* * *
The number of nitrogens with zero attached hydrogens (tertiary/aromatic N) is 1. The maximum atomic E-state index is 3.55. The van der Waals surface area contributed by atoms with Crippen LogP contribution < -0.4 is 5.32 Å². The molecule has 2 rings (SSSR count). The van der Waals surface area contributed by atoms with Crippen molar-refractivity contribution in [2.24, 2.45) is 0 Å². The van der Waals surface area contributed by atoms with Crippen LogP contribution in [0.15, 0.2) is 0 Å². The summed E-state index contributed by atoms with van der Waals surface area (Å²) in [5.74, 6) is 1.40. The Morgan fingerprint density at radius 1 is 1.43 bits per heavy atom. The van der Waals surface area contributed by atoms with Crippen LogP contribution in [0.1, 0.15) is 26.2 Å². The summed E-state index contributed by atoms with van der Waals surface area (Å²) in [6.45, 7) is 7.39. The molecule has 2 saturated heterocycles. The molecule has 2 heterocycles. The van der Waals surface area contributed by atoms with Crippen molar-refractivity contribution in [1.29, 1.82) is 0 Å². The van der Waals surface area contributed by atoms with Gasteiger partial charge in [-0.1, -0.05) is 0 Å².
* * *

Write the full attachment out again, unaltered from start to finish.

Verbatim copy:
The number of nitrogens with zero attached hydrogens (tertiary/aromatic N) is 1. The maximum atomic E-state index is 3.55. The van der Waals surface area contributed by atoms with Crippen LogP contribution < -0.4 is 5.32 Å². The molecule has 2 rings (SSSR count). The van der Waals surface area contributed by atoms with Crippen molar-refractivity contribution in [2.24, 2.45) is 0 Å². The van der Waals surface area contributed by atoms with Crippen LogP contribution in [0.15, 0.2) is 0 Å². The summed E-state index contributed by atoms with van der Waals surface area (Å²) in [5.74, 6) is 1.40. The Morgan fingerprint density at radius 1 is 1.43 bits per heavy atom. The van der Waals surface area contributed by atoms with Crippen LogP contribution in [0.1, 0.15) is 26.2 Å². The summed E-state index contributed by atoms with van der Waals surface area (Å²) in [6.45, 7) is 7.39. The molecule has 2 saturated heterocycles. The molecule has 2 heterocycles. The van der Waals surface area contributed by atoms with Crippen molar-refractivity contribution in [1.29, 1.82) is 0 Å². The van der Waals surface area contributed by atoms with Gasteiger partial charge in [-0.1, -0.05) is 0 Å².